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It’s amazing what a fresh set of eyes can do.woman-shopping-1727684.jpg

 

One of the dangers of owning a business and being the boss is that one can tend to get myopic; you see what you see and know what you know and getting a fresh, outside perspective can sometimes be challenging.

 

That came to light for me recently while coaching some MBA students. Their big idea? Creating a platform that would be a better way for businesses to offer free demonstrations in their stores.

 

“What problem does that solve,” I asked.

 

“It gets people into stores!” they replied.

 

Good point.

 

And that got me to thinking about the state of business in this new decade. If you are going to be starting a business, which makes more sense – an online store or a brick-and mortar store? Well, let’s consider the pros and cons of each:

 

Brick-and-mortar pros and cons

 

We hear a lot about the so-called “death of retail.” My take is that there is of course some truth there, if exaggerated. Yes, big box stores like Sears and J. Crew are in deep trouble, but, that said, small business is as healthy as ever.

 

This is especially true in this robust economy, and that too is no small thing. People have money, and are spending it, and they are still spending it in physical stores, despite what the naysayers say.

 

Consider the bookstore. If ever there was a type of business that seemed destined for the scrapheap of history, it was the physical bookstore. Such an antiquated, cute notion – wandering and browsing through a shop with a limited number of titles and retail prices.

 

Not long ago, the headlines screamed that huge competitors like Barnes & Noble were going to put them out of business. Didn’t happen. Then it was surely going to be Amazon who was going to swallow them all up.

 

That didn’t happen either.

 

According to the New York Times, “The American Booksellers Association, a trade group for independent bookstores, has grown to 1,887 members with 2,524 locations as of May 15 [2019], the highest participation since at least 2009.”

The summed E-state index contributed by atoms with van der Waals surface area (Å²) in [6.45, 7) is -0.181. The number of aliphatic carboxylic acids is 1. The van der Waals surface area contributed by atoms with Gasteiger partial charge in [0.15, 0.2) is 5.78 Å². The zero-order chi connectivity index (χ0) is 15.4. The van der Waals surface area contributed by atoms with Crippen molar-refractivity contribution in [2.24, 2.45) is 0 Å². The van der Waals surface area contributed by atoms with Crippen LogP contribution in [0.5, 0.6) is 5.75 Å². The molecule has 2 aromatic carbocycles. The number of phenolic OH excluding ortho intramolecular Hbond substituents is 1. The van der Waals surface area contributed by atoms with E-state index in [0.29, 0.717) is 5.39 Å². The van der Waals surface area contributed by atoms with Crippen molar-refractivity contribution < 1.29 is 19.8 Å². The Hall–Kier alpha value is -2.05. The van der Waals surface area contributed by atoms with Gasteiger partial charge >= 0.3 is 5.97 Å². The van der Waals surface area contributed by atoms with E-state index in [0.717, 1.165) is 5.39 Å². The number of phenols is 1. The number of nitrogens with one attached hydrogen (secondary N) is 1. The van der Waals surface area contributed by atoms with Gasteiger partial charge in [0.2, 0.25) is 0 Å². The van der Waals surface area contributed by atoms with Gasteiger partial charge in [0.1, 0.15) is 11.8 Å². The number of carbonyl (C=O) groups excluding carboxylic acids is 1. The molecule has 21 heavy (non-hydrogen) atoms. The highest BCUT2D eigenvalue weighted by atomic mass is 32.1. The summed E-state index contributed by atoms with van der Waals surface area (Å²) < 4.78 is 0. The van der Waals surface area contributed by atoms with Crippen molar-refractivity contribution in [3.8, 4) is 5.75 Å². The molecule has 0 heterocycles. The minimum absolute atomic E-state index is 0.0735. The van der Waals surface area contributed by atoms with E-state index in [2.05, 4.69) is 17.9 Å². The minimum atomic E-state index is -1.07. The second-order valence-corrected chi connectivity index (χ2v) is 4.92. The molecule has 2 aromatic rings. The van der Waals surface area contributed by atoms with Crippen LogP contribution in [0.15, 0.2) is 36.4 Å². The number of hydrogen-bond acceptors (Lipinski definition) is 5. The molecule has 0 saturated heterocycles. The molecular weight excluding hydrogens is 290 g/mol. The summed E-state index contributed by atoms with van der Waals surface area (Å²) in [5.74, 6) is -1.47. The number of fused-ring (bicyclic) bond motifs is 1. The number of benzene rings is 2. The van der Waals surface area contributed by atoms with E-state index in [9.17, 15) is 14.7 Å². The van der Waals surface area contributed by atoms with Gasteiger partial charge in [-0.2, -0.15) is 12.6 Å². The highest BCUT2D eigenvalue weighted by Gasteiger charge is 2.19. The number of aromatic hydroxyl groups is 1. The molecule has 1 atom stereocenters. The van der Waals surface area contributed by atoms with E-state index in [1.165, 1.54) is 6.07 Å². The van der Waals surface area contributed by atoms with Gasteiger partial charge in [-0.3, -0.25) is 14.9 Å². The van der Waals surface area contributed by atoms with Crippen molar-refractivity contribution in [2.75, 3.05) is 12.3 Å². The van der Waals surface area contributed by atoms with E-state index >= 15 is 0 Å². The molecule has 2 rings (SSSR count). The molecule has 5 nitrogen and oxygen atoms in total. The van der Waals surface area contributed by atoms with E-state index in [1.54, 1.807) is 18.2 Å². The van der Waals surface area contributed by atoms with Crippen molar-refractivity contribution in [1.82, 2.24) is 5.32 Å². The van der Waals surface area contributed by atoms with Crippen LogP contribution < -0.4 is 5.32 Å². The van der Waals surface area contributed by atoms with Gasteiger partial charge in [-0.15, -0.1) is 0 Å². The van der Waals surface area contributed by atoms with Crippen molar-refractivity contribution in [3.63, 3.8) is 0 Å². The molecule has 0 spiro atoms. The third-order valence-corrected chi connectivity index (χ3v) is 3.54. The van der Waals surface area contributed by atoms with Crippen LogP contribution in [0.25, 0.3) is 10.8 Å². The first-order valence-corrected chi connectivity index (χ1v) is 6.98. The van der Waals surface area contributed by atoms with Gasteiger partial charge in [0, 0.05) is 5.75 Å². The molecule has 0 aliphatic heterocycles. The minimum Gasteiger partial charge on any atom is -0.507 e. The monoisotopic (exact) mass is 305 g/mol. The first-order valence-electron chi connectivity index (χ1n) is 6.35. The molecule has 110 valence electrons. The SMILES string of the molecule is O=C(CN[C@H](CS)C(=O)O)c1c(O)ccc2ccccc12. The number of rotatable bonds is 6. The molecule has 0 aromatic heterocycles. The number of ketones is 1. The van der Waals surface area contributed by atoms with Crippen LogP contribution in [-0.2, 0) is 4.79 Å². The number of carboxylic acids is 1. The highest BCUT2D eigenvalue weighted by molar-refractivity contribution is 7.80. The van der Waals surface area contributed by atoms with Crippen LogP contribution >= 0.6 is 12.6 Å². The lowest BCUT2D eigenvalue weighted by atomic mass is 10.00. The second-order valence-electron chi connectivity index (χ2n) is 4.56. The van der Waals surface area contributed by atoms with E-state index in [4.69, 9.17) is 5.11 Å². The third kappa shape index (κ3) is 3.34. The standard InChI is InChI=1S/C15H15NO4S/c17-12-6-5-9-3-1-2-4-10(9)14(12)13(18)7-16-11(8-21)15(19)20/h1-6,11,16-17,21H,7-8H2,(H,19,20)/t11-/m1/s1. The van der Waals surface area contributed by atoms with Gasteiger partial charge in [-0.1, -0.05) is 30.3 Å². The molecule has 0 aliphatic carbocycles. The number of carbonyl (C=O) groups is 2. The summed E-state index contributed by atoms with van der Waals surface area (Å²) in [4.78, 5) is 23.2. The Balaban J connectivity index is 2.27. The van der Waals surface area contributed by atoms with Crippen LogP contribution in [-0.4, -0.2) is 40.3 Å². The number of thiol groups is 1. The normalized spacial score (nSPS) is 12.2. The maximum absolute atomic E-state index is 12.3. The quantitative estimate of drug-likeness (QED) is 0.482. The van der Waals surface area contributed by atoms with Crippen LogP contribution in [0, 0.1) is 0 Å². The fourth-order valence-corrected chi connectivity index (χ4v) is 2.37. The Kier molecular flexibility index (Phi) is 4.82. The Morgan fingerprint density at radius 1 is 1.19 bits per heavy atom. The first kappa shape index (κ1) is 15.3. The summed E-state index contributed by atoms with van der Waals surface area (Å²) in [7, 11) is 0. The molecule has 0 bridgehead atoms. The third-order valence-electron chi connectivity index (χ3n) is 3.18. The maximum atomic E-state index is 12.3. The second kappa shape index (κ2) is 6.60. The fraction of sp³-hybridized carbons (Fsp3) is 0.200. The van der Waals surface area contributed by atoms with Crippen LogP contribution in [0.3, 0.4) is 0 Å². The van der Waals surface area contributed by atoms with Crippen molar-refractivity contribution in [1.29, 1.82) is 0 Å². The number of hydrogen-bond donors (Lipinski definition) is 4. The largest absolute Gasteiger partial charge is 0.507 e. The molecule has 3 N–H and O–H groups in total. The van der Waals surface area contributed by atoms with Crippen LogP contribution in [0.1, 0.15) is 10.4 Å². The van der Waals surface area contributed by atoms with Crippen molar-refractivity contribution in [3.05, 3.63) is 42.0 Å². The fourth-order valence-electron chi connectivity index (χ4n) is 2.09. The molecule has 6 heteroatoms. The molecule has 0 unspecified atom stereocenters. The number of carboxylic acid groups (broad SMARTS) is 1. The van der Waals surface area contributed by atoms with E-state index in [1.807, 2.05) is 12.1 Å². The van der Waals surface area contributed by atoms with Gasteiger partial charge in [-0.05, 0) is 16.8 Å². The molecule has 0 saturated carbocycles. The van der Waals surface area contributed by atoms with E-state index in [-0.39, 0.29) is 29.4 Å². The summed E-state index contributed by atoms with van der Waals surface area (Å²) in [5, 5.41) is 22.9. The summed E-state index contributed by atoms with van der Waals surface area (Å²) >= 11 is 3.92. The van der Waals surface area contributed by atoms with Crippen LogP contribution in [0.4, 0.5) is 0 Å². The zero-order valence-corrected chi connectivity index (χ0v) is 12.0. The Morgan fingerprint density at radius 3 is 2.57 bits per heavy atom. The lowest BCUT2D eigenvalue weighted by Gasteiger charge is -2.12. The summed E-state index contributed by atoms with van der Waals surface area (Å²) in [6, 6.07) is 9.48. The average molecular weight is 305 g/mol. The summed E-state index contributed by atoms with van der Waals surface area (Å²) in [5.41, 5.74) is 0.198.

So that’s the good news. People still like going into stores, and if the store is well run and competitive on price, it can thrive.

 

The downside is that it is considerably more expensive to own and run a brick-and-mortar store. Labor, rent, insurance, etc. are all overhead costs not matched by their online equivalent.

 

E-Commerce pros and cons

 

Despite the above, we all know that the trend in shopping is towards e-commerce. Amazon isn’t Amazon for nothing, and Alphabet, the parent company of Google, just topped a trillion dollars in valuation because of all those little ads pointing people to online stores.

 

The pros are obvious: People love to shop online and are only going to do more of it. The cost of entry is significantly lower than getting into a physical store. And, for example, with something called “drop shipping,” you do not even have to carry inventory to stock your online shelves.

 

But the good news is also the bad news. Yes, there are a lot of people shopping online, and yes that is where things are headed. But that also means that there is a lot of competition.  Getting heard above the din is no easy feat online. Getting people to your little online store, and then getting them to buy from you and not someone else is challenging.

 

So, what’s the best choice? How about both? Open a store and sell online. Heck, if Jeff Bezos is now selling both online and off (Amazon Go, Whole Foods, Amazon Bookstores), it might not be such a bad idea.

 

Steven D. Strauss is one of the world's leading experts on small business and is a lawyer, writer, and speaker. The senior small business columnist for USA Today, his Ask an Expert Steve+Strauss+Headshot+SBC.pngcolumn is one of the most highly-syndicated business columns in the country. He is the best-selling author of 17 books, including his latest, The Small Business Bible, now out in a completely updated third edition. You can also listen to his weekly podcast, Small Business SuccessSteven D. Strauss.

 

Web: www.theselfemployed.com or Twitter: @SteveStrauss

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Bank of America, N.A. engages with Steve Strauss to provide materials for informational purposes only, and is not responsible for, and does not guarantee or endorse any of the third-party products or services mentioned.  All third-party logos and company names mentioned herein are the property of their respective owners and are used under license from Mari Smith.

 

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